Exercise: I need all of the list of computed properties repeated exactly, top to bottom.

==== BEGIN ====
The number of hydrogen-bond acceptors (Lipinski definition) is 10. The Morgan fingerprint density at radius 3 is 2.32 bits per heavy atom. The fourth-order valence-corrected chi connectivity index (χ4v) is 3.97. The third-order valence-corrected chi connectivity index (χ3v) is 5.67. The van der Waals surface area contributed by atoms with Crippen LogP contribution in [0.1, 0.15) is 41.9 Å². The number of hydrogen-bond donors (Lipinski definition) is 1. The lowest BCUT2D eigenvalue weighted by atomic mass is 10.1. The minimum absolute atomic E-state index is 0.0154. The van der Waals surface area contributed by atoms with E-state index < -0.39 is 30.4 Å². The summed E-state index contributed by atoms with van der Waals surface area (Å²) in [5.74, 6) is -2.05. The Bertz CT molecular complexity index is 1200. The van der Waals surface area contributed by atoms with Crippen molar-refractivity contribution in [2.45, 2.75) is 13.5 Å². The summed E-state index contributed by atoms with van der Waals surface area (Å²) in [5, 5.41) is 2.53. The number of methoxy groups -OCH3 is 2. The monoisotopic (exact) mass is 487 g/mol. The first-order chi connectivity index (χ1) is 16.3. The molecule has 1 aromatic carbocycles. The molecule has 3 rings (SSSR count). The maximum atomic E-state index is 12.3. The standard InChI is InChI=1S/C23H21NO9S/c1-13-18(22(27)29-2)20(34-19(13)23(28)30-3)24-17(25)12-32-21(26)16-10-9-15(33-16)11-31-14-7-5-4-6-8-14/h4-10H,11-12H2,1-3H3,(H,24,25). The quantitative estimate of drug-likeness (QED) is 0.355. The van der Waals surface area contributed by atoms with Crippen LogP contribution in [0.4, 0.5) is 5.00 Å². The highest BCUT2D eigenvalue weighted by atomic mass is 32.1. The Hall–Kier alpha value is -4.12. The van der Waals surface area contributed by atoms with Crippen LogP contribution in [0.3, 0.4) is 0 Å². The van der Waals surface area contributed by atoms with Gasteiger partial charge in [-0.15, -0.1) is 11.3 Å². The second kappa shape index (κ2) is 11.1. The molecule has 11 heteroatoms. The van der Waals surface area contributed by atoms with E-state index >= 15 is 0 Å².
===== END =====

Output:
The number of hydrogen-bond acceptors (Lipinski definition) is 10. The Morgan fingerprint density at radius 3 is 2.32 bits per heavy atom. The fourth-order valence-corrected chi connectivity index (χ4v) is 3.97. The third-order valence-corrected chi connectivity index (χ3v) is 5.67. The van der Waals surface area contributed by atoms with Crippen LogP contribution in [0.1, 0.15) is 41.9 Å². The number of hydrogen-bond donors (Lipinski definition) is 1. The lowest BCUT2D eigenvalue weighted by atomic mass is 10.1. The minimum absolute atomic E-state index is 0.0154. The van der Waals surface area contributed by atoms with E-state index < -0.39 is 30.4 Å². The summed E-state index contributed by atoms with van der Waals surface area (Å²) in [5.74, 6) is -2.05. The Bertz CT molecular complexity index is 1200. The van der Waals surface area contributed by atoms with Crippen molar-refractivity contribution in [2.45, 2.75) is 13.5 Å². The summed E-state index contributed by atoms with van der Waals surface area (Å²) in [5, 5.41) is 2.53. The number of methoxy groups -OCH3 is 2. The monoisotopic (exact) mass is 487 g/mol. The first-order chi connectivity index (χ1) is 16.3. The molecule has 1 aromatic carbocycles. The molecule has 3 rings (SSSR count). The maximum atomic E-state index is 12.3. The standard InChI is InChI=1S/C23H21NO9S/c1-13-18(22(27)29-2)20(34-19(13)23(28)30-3)24-17(25)12-32-21(26)16-10-9-15(33-16)11-31-14-7-5-4-6-8-14/h4-10H,11-12H2,1-3H3,(H,24,25). The quantitative estimate of drug-likeness (QED) is 0.355. The van der Waals surface area contributed by atoms with Crippen LogP contribution in [0.4, 0.5) is 5.00 Å². The highest BCUT2D eigenvalue weighted by atomic mass is 32.1. The Hall–Kier alpha value is -4.12. The van der Waals surface area contributed by atoms with Crippen LogP contribution in [0.3, 0.4) is 0 Å². The van der Waals surface area contributed by atoms with Gasteiger partial charge in [-0.15, -0.1) is 11.3 Å². The second kappa shape index (κ2) is 11.1. The molecule has 11 heteroatoms. The van der Waals surface area contributed by atoms with E-state index >= 15 is 0 Å².